lets talk “medical malpractice”
At Saunders Law Group, Tom Saunders
concentrates a significant portion of his
practice to Medical Negligence cases.
These cases are usually quite complex and the
law itself is filled with very specific requirements
before a suit can even be contemplated.
Generally, a medical negligence claim must be
brought within two (2) years of the date you
“knew or should have known” of both the event
giving rise to the injury and the fact that the
injury was caused by negligence.
Determining the date your statute of limitations
begins is not always easy. For example, the statute
of limitations probably begins the day the surgeon
accidently cut off the wrong leg as you know both
that an injury occurred (a healthy leg was removed)
and that likely this would not have happened if
the doctor was paying attention (negligence).
When a statute of limitations begins when you
are being treated over a long period of time for
a chronic illness is more complicated. If a physician
prescribes a wrong medicine but you do not
notice the bad effects of that wrong medicine for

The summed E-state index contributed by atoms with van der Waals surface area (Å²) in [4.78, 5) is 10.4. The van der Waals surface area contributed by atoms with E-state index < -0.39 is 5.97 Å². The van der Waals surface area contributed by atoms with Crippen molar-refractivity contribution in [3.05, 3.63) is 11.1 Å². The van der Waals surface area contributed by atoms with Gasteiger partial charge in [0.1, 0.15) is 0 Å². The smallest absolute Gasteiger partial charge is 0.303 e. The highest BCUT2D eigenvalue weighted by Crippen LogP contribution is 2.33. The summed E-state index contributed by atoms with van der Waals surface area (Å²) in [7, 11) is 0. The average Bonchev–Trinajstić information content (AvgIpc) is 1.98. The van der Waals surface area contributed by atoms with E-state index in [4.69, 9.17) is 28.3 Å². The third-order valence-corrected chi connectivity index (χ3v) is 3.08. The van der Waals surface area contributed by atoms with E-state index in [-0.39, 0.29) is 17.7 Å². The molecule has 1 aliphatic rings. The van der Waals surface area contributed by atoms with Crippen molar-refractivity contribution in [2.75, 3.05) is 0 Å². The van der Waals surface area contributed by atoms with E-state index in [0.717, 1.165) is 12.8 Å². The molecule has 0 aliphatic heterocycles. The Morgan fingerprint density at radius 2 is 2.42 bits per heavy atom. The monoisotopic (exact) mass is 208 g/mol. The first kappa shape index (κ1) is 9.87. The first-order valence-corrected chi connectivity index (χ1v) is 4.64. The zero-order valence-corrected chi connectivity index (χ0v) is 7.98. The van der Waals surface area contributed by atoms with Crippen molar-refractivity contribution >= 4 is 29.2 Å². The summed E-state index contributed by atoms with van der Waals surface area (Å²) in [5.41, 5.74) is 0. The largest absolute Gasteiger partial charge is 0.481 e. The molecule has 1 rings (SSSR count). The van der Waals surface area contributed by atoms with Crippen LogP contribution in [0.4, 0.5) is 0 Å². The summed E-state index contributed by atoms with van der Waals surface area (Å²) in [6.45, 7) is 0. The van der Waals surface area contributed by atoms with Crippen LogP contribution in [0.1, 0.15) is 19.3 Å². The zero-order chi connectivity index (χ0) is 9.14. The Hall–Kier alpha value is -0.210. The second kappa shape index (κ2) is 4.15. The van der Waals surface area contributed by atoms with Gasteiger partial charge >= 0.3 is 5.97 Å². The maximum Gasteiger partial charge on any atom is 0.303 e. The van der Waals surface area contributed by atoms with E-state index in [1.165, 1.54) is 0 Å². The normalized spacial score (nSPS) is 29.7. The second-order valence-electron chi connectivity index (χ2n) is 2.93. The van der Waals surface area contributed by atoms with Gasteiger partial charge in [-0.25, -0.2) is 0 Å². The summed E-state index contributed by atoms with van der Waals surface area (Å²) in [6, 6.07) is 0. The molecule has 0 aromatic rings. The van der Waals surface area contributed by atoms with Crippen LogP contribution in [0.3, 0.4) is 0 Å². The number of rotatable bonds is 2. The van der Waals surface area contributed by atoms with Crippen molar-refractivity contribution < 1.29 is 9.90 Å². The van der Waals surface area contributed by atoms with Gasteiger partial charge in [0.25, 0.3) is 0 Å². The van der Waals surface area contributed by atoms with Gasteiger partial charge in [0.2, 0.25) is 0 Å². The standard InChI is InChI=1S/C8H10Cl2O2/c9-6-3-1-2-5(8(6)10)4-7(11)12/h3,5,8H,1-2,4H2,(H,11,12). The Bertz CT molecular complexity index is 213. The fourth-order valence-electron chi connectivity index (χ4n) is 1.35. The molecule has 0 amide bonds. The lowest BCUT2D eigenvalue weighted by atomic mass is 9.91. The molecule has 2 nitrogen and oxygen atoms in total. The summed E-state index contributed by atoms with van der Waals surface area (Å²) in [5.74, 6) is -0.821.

a year, does the statute of limitations begin when
you are sure that you are having a bad reaction to
the medicine? What if you had some symptoms
of an adverse reaction to the wrong medication
several months after first being prescribed but
thought that the “reaction” was merely a cold or
some other easily explained symptom?
For these reasons, it is always best to see an experienced
medical malpractice lawyer at the earliest
time. Better “early” than potentially “never” due
to waiting too long.
You can also extend the two (2) year statute of
limitations automatically for ninety (90) additional
days by filing in the county where the malpractice
happened a form and paying a small fee.
This request for automatic extension must itself
be filed within the original statute of limitations.
Absent some form of fraud, however, no medical
negligence claim can usually be filed more than
4 years after the event giving rise to the claim.
All the more reason to seek a review of your
case quickly and with someone experienced in
Even with fraud involved, a “final” statute of limitations
is 7 years. At year 7 and one day, even medical
negligence claims based on fraud are not allowed.
The outline above is not intended as legal advice
for any particular individual. It is general in
nature only and you should seek the advice of an
experienced attorney to make recommendations
in your particular circumstances.
Meet the Lawyer
A lawyer for more than 34 years, Tom Saunders holds two board certifications
from The Florida Bar: one for civil trial, and one for business litigation. Call
us today if we can help you with any matter. We will be happy to refer you to
another law firm if your particular need is outside of our practice area.